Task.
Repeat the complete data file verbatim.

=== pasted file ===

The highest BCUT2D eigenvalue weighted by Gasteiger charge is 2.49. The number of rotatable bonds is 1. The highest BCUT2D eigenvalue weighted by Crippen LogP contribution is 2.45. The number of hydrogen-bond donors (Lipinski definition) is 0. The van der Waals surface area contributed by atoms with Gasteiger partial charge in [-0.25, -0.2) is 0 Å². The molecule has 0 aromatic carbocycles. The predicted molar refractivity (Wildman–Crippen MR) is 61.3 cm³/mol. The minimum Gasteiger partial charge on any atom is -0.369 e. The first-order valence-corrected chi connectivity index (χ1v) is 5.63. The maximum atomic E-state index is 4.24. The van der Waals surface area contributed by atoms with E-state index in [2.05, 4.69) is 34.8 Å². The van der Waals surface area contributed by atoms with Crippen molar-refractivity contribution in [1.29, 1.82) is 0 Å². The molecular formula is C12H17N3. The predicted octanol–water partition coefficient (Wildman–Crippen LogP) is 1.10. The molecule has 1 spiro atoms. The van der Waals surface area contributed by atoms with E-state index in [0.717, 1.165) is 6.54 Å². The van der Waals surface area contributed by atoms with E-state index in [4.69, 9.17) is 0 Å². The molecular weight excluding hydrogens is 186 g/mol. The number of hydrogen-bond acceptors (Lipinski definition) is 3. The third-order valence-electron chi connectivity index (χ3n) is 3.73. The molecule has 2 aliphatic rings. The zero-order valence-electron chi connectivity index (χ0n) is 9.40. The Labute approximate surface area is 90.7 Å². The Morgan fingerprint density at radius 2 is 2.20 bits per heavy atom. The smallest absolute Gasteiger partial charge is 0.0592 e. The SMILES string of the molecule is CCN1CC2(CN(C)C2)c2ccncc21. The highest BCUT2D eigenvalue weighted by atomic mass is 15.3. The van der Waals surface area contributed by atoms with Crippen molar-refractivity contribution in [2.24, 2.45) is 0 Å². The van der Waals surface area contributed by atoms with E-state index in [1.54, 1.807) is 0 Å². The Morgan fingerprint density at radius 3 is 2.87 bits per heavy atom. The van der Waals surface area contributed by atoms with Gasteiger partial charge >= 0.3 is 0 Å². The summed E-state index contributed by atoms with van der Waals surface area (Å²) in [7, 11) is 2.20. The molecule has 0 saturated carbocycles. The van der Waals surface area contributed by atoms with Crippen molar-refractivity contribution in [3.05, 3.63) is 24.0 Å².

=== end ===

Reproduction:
The highest BCUT2D eigenvalue weighted by Gasteiger charge is 2.49. The number of rotatable bonds is 1. The highest BCUT2D eigenvalue weighted by Crippen LogP contribution is 2.45. The number of hydrogen-bond donors (Lipinski definition) is 0. The van der Waals surface area contributed by atoms with Gasteiger partial charge in [-0.25, -0.2) is 0 Å². The molecule has 0 aromatic carbocycles. The predicted molar refractivity (Wildman–Crippen MR) is 61.3 cm³/mol. The minimum Gasteiger partial charge on any atom is -0.369 e. The first-order valence-corrected chi connectivity index (χ1v) is 5.63. The maximum atomic E-state index is 4.24. The van der Waals surface area contributed by atoms with E-state index in [2.05, 4.69) is 34.8 Å². The van der Waals surface area contributed by atoms with Crippen molar-refractivity contribution in [1.29, 1.82) is 0 Å². The molecular formula is C12H17N3. The predicted octanol–water partition coefficient (Wildman–Crippen LogP) is 1.10. The molecule has 1 spiro atoms. The van der Waals surface area contributed by atoms with E-state index in [0.717, 1.165) is 6.54 Å². The van der Waals surface area contributed by atoms with E-state index in [4.69, 9.17) is 0 Å². The molecular weight excluding hydrogens is 186 g/mol. The number of hydrogen-bond acceptors (Lipinski definition) is 3. The third-order valence-electron chi connectivity index (χ3n) is 3.73. The molecule has 2 aliphatic rings. The zero-order valence-electron chi connectivity index (χ0n) is 9.40. The Labute approximate surface area is 90.7 Å². The Morgan fingerprint density at radius 2 is 2.20 bits per heavy atom. The smallest absolute Gasteiger partial charge is 0.0592 e. The SMILES string of the molecule is CCN1CC2(CN(C)C2)c2ccncc21. The highest BCUT2D eigenvalue weighted by atomic mass is 15.3. The van der Waals surface area contributed by atoms with Crippen molar-refractivity contribution in [2.24, 2.45) is 0 Å². The van der Waals surface area contributed by atoms with E-state index in [1.54, 1.807) is 0 Å². The Morgan fingerprint density at radius 3 is 2.87 bits per heavy atom. The van der Waals surface area contributed by atoms with Gasteiger partial charge >= 0.3 is 0 Å². The summed E-state index contributed by atoms with van der Waals surface area (Å²) in [7, 11) is 2.20. The molecule has 0 saturated carbocycles. The van der Waals surface area contributed by atoms with Crippen molar-refractivity contribution in [3.05, 3.63) is 24.0 Å².